Wednesday, December 16, 2009


In 2007 Running Press published the be-all/end-all compilation of Don Martin's works done for MAD Magazine: "The Completely MAD Don Martin." Seeing as how the $150 price was almost as hefty as the two-volume slipcase, I put off the purchase until last week, when a friend working at the local independent bookstore brought it to my attention - a discounted set had arrived at half-off! Even though you can get a copy for substantially less elsewhere, buying local and buying NOW was irresistible. So it's been a nostalgic and inspirational waltz down memory lane (with double-jointed feet no less) ever since. >Skloosh-zwit-Sproing FWAP<

I've written here before of using Don Martin's trademark sound-effect onomatopoeia at this summer's "Big Cartoon Kablooey," but haven't gone too much into depth at the extent of his influence over my own work in both technique and style. In the personal pantheon of greats I rank him alongside Jim Henson and B. Kliban, and MAD Magazine was as pivotal to my background as were the works by classic underground comix creators. The greatest comment I ever scored from a "hero" was the letter he wrote back to me on his personal stationary about one of my books: "Very refreshing stuff. Like a great Northern goose to the spirit!" He unfortunately passed away just prior to my moving to Georgia for a couple years; I had hoped to make a pilgrimage and meet in person. He left behind more laughter than most, and this compilation is a monumental tribute. >Fwabadap!<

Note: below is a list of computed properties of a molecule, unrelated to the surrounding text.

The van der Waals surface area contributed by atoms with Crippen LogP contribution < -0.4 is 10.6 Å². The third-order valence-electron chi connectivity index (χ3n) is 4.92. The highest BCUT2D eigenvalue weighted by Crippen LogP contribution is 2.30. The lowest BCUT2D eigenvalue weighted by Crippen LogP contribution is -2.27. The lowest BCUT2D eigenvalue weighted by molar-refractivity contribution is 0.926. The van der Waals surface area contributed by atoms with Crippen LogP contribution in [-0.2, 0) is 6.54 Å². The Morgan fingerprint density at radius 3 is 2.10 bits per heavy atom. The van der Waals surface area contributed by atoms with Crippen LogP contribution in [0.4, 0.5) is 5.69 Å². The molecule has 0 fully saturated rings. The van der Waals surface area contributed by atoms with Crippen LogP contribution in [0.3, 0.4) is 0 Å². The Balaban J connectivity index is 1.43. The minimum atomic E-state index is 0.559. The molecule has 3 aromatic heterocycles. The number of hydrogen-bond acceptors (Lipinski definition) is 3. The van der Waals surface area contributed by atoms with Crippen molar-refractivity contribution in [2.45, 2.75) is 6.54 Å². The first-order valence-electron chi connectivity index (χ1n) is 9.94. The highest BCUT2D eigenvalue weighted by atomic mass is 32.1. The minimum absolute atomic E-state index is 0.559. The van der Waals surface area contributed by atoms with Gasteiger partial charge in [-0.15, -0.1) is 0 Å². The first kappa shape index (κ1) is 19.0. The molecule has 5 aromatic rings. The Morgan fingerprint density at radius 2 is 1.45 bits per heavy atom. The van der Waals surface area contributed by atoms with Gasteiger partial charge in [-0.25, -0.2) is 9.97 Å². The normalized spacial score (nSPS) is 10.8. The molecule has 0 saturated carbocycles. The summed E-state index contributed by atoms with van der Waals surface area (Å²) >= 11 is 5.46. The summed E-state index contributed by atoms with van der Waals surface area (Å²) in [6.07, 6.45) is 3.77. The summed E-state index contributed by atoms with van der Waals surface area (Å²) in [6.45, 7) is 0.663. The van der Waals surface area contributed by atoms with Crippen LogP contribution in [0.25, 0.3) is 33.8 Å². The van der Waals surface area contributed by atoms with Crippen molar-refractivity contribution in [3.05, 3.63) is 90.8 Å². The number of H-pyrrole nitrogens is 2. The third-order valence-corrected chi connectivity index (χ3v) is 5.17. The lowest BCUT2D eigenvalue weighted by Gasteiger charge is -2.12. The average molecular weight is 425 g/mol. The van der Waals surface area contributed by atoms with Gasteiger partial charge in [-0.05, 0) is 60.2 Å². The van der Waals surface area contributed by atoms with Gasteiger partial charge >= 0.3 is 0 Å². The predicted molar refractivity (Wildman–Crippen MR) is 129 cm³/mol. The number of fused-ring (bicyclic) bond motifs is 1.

The set of books contains every single piece of art done by Don Martin for MAD, over thirty years worth of work spanning from 1956-1988, and is chronologically arranged so as to present the evolution (I wouldn't use the word "maturing") of Martin's style. The main shift begins to occur in the early 60's along with the inclusion of the insane sound effects which would become part of his primary repertoire. Heavily pantomimed and extremely exaggerated anatomy fit hand-in-glove with Martin's sight gags and slapstick punning, even if the jokes get clichéd, he either did 'em first or it did it best. In the earliest examples of his work his linework is comparatively complex and drawings much more detailed than when he really hit his stride, but the caricatures and humor are still unmistakably Martin. Full-color reproductions begin to make an appearance by the late sixties, though the majority of works were in black & white. And though much of Martin's work was both as a writer and artist, one can also see the gradual use of other writers for his material by the 1980's. As a graduate of the Pennsylvania Academy of Fine Arts, Martin's evident confidence in drawing and design shows his mastery of the medium: he is a cartoonist's cartoonist. >Yargh!<